Map of the study site in the northern California Coast Ranges.
Map of the northern California Coast Ranges study site. Black polygons outline the active landslides analyzed in this study. Elevation (in meters) is shown by green to white color gradient. Black boxes show the left looking UAVSAR swaths and corresponding track numbers with airplanes showing flight direction. Red arrow shows the location of a U.S. Geological Survey (USGS) landslide field site. Blue lines show major rivers and some tributaries in landslide areas. Inset shows a map of California with a star corresponding to the study site. Credit: Handwerger et al. [2021], Figure 1
Source: Journal of Geophysical Research: Earth Surface

The largest and fastest slow-moving landslides can cause substantial hazard to infrastructure and communities. Nevertheless, assessing the thickness, mechanical state, and displacement rate of such landslides is very difficult.

Handwerger et al. [2021] use radar measurements obtained from an Uninhabited Aerial Vehicle to measure the 3D velocity over more than a hundred landslides in Northern California. Further, they used the displacement pattern to infer the landslide thickness and strength.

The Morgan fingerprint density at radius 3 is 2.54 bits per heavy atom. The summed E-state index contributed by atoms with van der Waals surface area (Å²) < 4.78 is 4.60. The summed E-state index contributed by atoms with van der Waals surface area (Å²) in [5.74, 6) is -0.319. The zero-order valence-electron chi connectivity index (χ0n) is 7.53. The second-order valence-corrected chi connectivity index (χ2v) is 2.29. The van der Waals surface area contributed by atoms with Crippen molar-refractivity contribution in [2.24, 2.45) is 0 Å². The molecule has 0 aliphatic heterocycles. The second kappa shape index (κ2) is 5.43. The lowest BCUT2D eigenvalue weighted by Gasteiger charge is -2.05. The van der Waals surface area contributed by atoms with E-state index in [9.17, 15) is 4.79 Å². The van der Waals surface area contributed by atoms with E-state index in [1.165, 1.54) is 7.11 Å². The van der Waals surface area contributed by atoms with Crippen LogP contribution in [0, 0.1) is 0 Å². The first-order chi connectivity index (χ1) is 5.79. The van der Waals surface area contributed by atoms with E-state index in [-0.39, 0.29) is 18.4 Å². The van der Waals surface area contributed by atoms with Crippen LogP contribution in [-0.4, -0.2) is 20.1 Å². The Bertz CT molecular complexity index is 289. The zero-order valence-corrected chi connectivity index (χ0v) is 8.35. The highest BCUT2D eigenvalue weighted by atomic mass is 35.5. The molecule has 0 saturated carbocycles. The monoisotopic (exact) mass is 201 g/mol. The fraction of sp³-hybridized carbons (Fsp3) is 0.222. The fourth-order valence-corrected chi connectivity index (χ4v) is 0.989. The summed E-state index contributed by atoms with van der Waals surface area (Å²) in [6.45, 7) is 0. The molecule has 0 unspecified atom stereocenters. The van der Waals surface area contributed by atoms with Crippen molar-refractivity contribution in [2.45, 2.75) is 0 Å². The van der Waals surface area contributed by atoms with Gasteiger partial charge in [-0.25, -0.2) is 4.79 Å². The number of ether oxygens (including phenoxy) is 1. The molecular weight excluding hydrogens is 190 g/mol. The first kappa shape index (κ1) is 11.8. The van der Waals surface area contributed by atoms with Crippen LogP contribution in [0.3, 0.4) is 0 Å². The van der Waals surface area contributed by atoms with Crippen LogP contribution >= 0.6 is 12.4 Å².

They found that these slow landslides had geometries similar to rapidly failing landslides, and also that beyond a certain size, large landslides seemed to grow only in area and not grow thicker. Last, and more puzzling, they found that larger landslides are weaker. To explain this, the authors propose that larger landslides have more chance to incorporate the very weak portion of the heterogeneous local lithology.

Citation: Handwerger, A. L., Booth, A. M., Huang, M.‐H., & Fielding, E. J. [2021]. Inferring the subsurface geometry and strength of slow‐moving landslides using 3‐D velocity measurements from the NASA/JPL UAVSAR. Journal of Geophysical Research: Earth Surface, 126, e2020JF005898.

—Odin Marc, Associate Editor, JGR: Earth Surface

Text © 2021. The authors. CC BY-NC-ND 3.0
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